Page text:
© Copyright: Images: Jari Peltomäki, Jouko Lehmuskallio, M. & W. von Wright: Svenska fåglar (Kansalliskirjasto, The National Library of Finland). Recording: Jan-Erik Bruun. All rights reserved.
- Name also: Grey Partridge, Gray Partridge, English Partridge, Hungarian Partridge, European Partridge, Common Partridge
- Family: Pheasants and partridges – Phasianidae
Subfamily: Grey partridges – Perdicinae
- Appearance: A fairly small, plumpish farmland bird. Reddish brown edges to tail prominent on birds in flight.
- Size: Length 28–32 cm, wingspan 45–48 cm, weight 220–475 g.
- Nest: In a depression on the ground concealed among vegetation in scrubland or field verges, with little nest material used.
- Breeding: Lays 10–30 eggs (average 16) in May. Only females incubate, for 23–26 days. Young birds able to fly within two weeks.
- Distribution: Found in farmland, often in flocks, though during the breeding season pairs keep to their own limited territories. More common in Southern Finland but occurs as far north as Oulu. Finnish population estimated at 3,000–5,000 pairs.
- Migration: Sedentary, but may leave breeding grounds in autumn to seek new territory.
- Diet: Small invertebrates, vegetation and seeds.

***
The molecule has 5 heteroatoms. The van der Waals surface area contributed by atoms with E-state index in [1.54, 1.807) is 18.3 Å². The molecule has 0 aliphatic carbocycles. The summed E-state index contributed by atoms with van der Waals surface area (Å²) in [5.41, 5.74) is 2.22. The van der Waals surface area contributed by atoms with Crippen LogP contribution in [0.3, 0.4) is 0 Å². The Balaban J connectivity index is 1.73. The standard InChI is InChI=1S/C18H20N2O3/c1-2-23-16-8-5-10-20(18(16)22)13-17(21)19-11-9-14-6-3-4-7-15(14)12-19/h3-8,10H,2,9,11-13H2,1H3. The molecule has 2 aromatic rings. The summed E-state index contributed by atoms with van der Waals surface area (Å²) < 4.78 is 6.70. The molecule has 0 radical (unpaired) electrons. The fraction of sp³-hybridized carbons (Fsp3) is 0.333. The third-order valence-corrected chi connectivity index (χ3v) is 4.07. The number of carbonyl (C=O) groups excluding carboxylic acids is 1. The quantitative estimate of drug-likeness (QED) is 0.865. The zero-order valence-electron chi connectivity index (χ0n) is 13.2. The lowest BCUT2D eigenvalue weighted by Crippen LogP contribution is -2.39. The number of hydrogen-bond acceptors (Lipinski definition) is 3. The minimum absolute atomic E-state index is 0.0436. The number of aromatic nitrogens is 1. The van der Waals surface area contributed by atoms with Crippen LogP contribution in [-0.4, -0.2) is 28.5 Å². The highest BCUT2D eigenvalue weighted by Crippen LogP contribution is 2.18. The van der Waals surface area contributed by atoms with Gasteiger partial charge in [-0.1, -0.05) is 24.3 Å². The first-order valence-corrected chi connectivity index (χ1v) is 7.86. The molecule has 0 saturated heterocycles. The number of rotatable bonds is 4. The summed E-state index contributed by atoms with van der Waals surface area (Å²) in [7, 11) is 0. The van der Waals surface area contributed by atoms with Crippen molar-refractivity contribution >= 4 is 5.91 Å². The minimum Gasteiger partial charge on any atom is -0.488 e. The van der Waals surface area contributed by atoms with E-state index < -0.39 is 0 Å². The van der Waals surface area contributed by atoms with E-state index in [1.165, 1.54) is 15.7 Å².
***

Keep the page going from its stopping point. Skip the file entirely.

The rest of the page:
- Calls: In flight a metallic “kri-kri-kri”.
- Endangerment: Near threatened.
Partridges are plump Wood Pigeon-sized bird species in pheasant family. They have reddish brown cheeks and throats, and blue-grey breasts. Males have a dark brown horseshoe-shaped marking on their chests. Their backs are greyish brown marked with thin, pale streaks. A good distinguishing feature is their reddish brown tails, which are particularly prominent on birds in flight. Young birds are duller in colouring with uniformly pale cheeks and throats. Their bellies are white and their plumage is extensively marked with thin, pale streaks.
Partridges breed in areas with plenty of open farmland. They are shy and sensitive to disturbance, and will readily crouch down on the ground to hide or run away when humans approach even at a considerable distance. They have declined recently due to the intensification of farming, and the gradual disappearance from farmland of open ditches and barns (where they shelter in winter). Partridges are game birds.